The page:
Essay / Art

The Baptism of Christ: Part 7: The Son

Christ in icons of the baptism is identifiable just as he is in any painting or icon: his traditional bearded face, and a halo (nimbus) with a cross inscribed in it. Of course there are exceptions: the Arian baptistery in Ravenna featured a beardless Christ, and in the post-Renaissance West, halos fell out of popularity from time to time. But identifying the Son of God is never difficult in an image of the baptism. In the icons, the tall nude figure of Christ is central, with the energies of all the other elements converging toward him from all sides. From above him the hand reaches down, the dove and the light descend; below him the Jordan personification flees; from one side John the Baptist leans in and reaches out to touch him; and from the other side the angels bow reverently and extend the liturgical cloths.

Christ is usually very naked in the icons, in contrast to the other characters surrounding him. In the trio of middle Byzantine monumental mosaics, the water of the Jordan obscures his body, drawing ribbons of blue, black, and white across his flesh. Christ appears to be standing behind a screen of water. Representing a human form half-submerged in water is a difficult artistic challenge in any medium, especially mosaic. In the later iconographic tradition, the water of the Jordan no longer intervenes visibly between the viewer and Christ’s body. Christ now stands “in front of” the screen of water, surrounded by it on all sides to be sure, but not obscured by it.

Abstractly considered, the form of Christ is a flesh-tone field on top of a blue field. His figure thus stands out, known to be underwater yet shown to be fully visible, and this has the effect of emphasizing his nakedness. Evdokimov refers to this as Christ’s “adamic nudity,” into which he voluntarily entered in order to give humanity the glorious vestments of paradise (Evdokimov, L’art, p. 246). The Son of God is represented as the Second Adam, whose kenotic obedience is heralded by the opening of the heavens which the first Adam had closed. Christ’s nudity is made thematic in a unique combination of text and image in the influential fourteenth-century illustrated text Meditations on the Life of Christ (translated by Isa Ragusa Princeton: Princeton University Press, 1961). The story leading up to the baptism tells of Christ’s long journey to the Jordan, and how he was not too proud to ask for money and food from people he encountered (In this, he is the perfect model for mendicant Franciscans). The accompanying illustrations include not only the standard baptism scene, but a previous scene depicting the moment before Christ enters the Jordan: His light-colored outer garment is in a heap beside him, and he is in the act of removing his darker inner garment. “Now see carefully how the Lord of majesty undressed like every other man and entered the Jordan, into the cold waters in this period of great cold, and all for love of us” (Meditations on the Life of Christ, p. 114). The stress on voluntary humility and poverty made explicit in this text is a good interpretation of the nudity of Christ in the traditional image. “He strips Himself, Who clothes the heavens with clouds” (“The Canon of the festival,” Ode 8, cited in Ouspensky, Meaning, p. 165). Finally, we should note the large number of exceptions to the rule of nudity. Both east and west, from at least the fifteenth century on, numerous images show Christ wearing a loose garment wrapped around his waist.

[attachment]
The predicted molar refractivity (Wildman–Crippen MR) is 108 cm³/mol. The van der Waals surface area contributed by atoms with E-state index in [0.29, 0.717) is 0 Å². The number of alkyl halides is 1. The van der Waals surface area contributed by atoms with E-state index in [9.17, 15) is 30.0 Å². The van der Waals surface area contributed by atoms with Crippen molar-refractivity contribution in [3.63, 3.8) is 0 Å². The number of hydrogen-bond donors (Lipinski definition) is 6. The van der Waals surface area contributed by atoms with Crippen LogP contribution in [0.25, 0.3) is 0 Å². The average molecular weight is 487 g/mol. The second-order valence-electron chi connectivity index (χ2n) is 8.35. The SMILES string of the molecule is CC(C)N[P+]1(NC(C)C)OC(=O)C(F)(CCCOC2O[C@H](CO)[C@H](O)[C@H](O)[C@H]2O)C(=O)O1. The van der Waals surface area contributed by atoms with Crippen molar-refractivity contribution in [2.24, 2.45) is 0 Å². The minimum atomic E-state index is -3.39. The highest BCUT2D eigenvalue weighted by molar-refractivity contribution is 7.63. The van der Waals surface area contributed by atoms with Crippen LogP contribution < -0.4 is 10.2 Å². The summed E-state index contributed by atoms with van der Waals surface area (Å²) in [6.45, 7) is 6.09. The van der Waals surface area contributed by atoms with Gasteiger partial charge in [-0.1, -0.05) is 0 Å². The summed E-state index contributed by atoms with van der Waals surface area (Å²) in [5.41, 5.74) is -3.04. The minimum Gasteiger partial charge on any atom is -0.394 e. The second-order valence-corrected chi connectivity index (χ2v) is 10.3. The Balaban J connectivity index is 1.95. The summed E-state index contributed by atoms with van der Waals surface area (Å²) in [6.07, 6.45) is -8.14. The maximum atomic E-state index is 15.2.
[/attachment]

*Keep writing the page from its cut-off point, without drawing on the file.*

Christ’s posture in the classic icon is surprisingly active, considering that the story of the baptism is about what Christ received and underwent. Without ignoring Christ’s humble acceptance, or the fact that he was the one acted upon rather than the agent, the icon charges the figure of Christ with a powerful but calm activity. Ouspensky says “As a sign of the fact that here the initiative belongs to Him, that He, the Master, came to the servant and asked to be baptised, the Saviour is almost always represented as walking or making a movement towards John the Forerunner, at the same time bending His head beneath John’s arm” (Ouspensky, Meaning, p. 164). Christ does not receive passively, but actively: his active receptivity of the Father’s gift of the Spirit is made visible. Evdokimov notes the same theme: “To show his sovereign initiative, he is represented as striding, taking a step toward St. John: He goes freely, and bows his head” (Evdokomov, L’art, p. 246). We have already seen that the river itself can be interpreted as a black cave of death; Christ in this case steps down into the underworld, striding as it were from the baptism icon into the Anastasis icon and plundering hades. The downward motion is especially dramatic in the Hosios Loukas mosaic. The convention of painting a slab under Christ’s feet, with serpents writhing underneath it, is a further indication that the baptism icon can be understood as a parallel to the icon of the descent into hell.